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Star Wars reawakens audiences

December 30, 2015
By Tony Rutherford (letters@graffitiwv.com) , Graffiti

Gentlemen and ladies, boys and girls grab your light sabers ... but does it live up to the hype?

Abundant laughs and applause (no standing ovation, sorry) strongly hint the answer to the hype question: yes.

Don't accept my word, those of moviegoers attest to having a good time, whether a brief "awesome" or "it's phenomenal" to "I hope we don't have to wait three years [for more]." As for those non-nerds who woefully complain, "I can't keep characters sorted in franchises," worries are misplaced. Generally, you recognize the good guys from the dark side by color. Stormtroopers that wear armor represent the dark side, too, except one that removes his head gear and suit after having a moral realization on the battlefield.

The opening night crowd contained a few men still in their suits (just off work?), though, not as many above twenty-something women. This likely reflects that aside from the strong essence of a strong woman Princess Leia (Carrie Fisher), females in the first three installments ("Star Wars," "Empire Strikes Back," and "Return of the Jedi") were icing on a cake containing multiple male confections.

*MILD SPOILER ALERT*

"Star Wars: The Force Awakens" lovingly revives the best of the best from that trilogy and simultaneously yet, simply, weaves the exploits of three young characters - Rae (Daisy Ridley), a scavenger hoping for the return of persons from the past; Poe (Oscar Issac), an X-wing pilot; and Finn (John Boyega), a running, panting and sweating stormtropper deserter - with aged legends Hans Solo (Harrison Ford), Princess Leia (Carrie Fisher) and Luke Skywalker (Mark Hamill).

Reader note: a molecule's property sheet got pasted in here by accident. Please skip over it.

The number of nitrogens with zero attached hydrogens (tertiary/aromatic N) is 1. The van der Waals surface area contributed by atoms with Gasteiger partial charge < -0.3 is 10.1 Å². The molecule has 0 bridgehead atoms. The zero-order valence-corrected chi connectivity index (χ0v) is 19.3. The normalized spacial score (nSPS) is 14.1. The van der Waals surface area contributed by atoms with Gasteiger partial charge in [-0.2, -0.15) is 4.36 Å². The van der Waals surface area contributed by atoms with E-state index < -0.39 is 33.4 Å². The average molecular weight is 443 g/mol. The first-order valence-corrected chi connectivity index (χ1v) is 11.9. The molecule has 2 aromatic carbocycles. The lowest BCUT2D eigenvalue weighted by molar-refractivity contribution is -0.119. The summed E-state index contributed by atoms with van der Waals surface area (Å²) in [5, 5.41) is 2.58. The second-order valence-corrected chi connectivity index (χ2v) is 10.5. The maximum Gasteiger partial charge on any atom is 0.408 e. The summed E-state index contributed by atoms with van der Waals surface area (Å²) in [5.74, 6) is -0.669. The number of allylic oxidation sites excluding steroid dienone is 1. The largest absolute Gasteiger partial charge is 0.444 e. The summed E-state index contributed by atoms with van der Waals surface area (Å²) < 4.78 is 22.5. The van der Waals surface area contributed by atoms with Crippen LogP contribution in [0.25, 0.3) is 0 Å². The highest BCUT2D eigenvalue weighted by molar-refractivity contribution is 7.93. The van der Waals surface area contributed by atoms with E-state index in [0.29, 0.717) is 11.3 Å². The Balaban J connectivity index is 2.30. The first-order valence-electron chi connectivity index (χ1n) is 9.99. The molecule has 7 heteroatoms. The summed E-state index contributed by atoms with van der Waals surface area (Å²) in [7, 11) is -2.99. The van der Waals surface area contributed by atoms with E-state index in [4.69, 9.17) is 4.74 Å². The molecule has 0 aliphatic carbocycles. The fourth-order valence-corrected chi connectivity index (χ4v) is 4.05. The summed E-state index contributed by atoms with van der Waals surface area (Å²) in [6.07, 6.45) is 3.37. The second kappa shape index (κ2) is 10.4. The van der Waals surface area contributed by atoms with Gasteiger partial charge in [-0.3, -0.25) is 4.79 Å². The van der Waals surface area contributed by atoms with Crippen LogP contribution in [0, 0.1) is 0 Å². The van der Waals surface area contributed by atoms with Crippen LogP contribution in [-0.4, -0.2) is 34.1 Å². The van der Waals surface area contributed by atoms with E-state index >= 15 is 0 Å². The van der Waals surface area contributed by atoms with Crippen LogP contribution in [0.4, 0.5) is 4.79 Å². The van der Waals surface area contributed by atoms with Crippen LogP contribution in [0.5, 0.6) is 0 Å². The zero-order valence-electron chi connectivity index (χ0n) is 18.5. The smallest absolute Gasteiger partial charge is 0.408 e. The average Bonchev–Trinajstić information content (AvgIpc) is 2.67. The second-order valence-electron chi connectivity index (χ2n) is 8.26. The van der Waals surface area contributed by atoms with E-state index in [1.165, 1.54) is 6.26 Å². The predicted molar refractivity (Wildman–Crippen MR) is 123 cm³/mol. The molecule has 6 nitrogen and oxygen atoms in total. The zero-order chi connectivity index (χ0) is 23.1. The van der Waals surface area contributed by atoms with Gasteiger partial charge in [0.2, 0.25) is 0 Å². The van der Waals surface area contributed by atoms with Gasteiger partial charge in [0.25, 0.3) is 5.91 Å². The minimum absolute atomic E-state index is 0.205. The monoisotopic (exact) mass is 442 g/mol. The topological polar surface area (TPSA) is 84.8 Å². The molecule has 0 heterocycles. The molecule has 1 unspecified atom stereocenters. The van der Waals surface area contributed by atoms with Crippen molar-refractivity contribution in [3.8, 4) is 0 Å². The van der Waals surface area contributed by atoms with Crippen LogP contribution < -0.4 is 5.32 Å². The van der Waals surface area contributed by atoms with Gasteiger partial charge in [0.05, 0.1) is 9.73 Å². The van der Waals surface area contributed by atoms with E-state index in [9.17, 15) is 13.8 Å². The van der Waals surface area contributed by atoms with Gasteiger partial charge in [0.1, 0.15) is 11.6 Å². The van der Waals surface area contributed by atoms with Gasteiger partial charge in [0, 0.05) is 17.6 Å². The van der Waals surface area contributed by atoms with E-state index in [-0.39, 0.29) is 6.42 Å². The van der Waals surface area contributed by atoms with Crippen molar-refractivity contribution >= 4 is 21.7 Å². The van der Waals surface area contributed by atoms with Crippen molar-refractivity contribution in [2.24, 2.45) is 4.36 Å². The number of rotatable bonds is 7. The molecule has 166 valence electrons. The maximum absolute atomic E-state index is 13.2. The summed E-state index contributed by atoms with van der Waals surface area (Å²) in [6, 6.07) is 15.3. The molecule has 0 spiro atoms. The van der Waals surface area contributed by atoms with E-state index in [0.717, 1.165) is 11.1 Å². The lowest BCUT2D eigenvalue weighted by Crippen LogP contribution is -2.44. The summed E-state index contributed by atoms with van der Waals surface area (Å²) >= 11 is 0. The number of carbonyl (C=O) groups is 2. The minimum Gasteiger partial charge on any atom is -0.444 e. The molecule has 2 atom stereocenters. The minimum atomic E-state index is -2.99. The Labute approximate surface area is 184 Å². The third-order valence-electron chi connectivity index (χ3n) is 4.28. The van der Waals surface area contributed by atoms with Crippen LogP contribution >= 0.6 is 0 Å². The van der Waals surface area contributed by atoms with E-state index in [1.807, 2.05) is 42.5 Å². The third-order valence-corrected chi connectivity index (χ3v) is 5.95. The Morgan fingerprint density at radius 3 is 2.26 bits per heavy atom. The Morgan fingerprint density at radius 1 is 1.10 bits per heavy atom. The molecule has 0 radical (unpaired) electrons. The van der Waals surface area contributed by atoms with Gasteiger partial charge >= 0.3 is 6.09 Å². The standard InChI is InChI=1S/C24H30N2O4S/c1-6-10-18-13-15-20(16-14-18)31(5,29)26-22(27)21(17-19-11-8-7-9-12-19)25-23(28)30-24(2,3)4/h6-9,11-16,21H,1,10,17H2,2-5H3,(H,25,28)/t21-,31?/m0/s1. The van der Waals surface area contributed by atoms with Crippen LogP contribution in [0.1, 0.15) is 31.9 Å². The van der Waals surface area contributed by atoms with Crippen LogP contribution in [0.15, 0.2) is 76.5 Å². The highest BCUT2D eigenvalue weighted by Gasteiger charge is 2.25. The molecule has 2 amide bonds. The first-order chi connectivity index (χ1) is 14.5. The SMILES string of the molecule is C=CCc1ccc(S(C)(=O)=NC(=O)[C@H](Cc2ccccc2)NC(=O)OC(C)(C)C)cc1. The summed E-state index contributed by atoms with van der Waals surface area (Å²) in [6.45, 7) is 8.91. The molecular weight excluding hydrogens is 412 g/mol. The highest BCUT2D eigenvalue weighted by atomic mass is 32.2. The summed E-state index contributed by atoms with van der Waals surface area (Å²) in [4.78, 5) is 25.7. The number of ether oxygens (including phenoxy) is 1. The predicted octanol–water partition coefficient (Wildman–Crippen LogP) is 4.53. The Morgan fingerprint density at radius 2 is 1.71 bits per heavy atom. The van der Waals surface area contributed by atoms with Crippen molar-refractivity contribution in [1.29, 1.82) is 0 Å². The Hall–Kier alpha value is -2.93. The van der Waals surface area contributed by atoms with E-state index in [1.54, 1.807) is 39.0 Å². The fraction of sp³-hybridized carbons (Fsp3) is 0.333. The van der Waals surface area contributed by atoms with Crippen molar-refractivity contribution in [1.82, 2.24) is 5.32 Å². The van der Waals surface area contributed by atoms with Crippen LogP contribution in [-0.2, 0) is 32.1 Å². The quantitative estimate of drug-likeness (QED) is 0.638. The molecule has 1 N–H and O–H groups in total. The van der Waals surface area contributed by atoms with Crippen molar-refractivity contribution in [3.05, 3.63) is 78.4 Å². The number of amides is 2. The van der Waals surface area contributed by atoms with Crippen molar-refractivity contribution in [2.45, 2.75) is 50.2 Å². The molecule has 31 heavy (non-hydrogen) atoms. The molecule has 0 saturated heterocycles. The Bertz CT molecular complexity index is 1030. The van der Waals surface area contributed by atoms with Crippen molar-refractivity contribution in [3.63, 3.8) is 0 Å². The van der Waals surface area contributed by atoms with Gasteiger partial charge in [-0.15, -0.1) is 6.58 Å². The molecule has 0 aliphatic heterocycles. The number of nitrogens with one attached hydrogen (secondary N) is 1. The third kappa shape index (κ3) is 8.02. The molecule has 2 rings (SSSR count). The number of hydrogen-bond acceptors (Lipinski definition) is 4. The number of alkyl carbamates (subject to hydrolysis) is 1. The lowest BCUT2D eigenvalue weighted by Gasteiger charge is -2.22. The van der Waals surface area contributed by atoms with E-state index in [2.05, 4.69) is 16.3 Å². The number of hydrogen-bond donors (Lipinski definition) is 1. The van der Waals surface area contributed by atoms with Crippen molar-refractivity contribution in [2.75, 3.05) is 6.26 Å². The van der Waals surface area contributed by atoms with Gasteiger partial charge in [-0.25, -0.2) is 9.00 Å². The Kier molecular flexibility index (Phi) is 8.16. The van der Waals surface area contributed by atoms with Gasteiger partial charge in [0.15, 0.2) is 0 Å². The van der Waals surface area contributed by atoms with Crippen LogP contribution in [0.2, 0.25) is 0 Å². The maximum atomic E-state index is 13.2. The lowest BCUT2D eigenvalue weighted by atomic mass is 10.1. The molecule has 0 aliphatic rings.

Handy hacking, holding a wrench and with self skill teaching, Rae (Ridley) introduces to the series a woman as an action hero equal propellant. While impressing males with her talents, Ridley maintains her femininity and openness to romance, unlike "Hunger Games" Katniss Everdeen or the Divergent series' Jeanine who are gender neutral.

Swirling through hyperspace at a near perfect pace, "Awakens" director J.J. Abrams has mastered (among other specialties) the arcade video game cockpit weapons blasting, saber duels and seamlessly intertwining simultaneous events by a rapid wipe (sound familiar). He wins hearts immediately with BB-8, an orange and white beach ball, antennaed headpiece and lost puppy boops and beeps. Ford resumes the position of wisecracker in chief. A villain in black with a voice filter arrives too, except he tosses wild, hilarious tantrums. Otherwise, seems like old times!

1970s filmgoers applauded at Lucas's meshing B movies, Saturday-morning serials, Japanese historical epics and mythic heft (during a period of realistic relevancy on screen). Four years later, they would push a whip-lashing Indiana Jones overlapping the same formula into immortal hero category. Disney may reboot him, too.

Most reviews mount with no specific deep criticisms, so, I'll adhere to the sacred protocol. That's not to suggest no imperfections, just, there has yet to be made a 100% perfect film that is immune to critical thought. A few writers grumbled about "redux" aspects. Yet, those films rise to the cream of the top film icons of all time. Is that a weakness or a positive?

 
 

 

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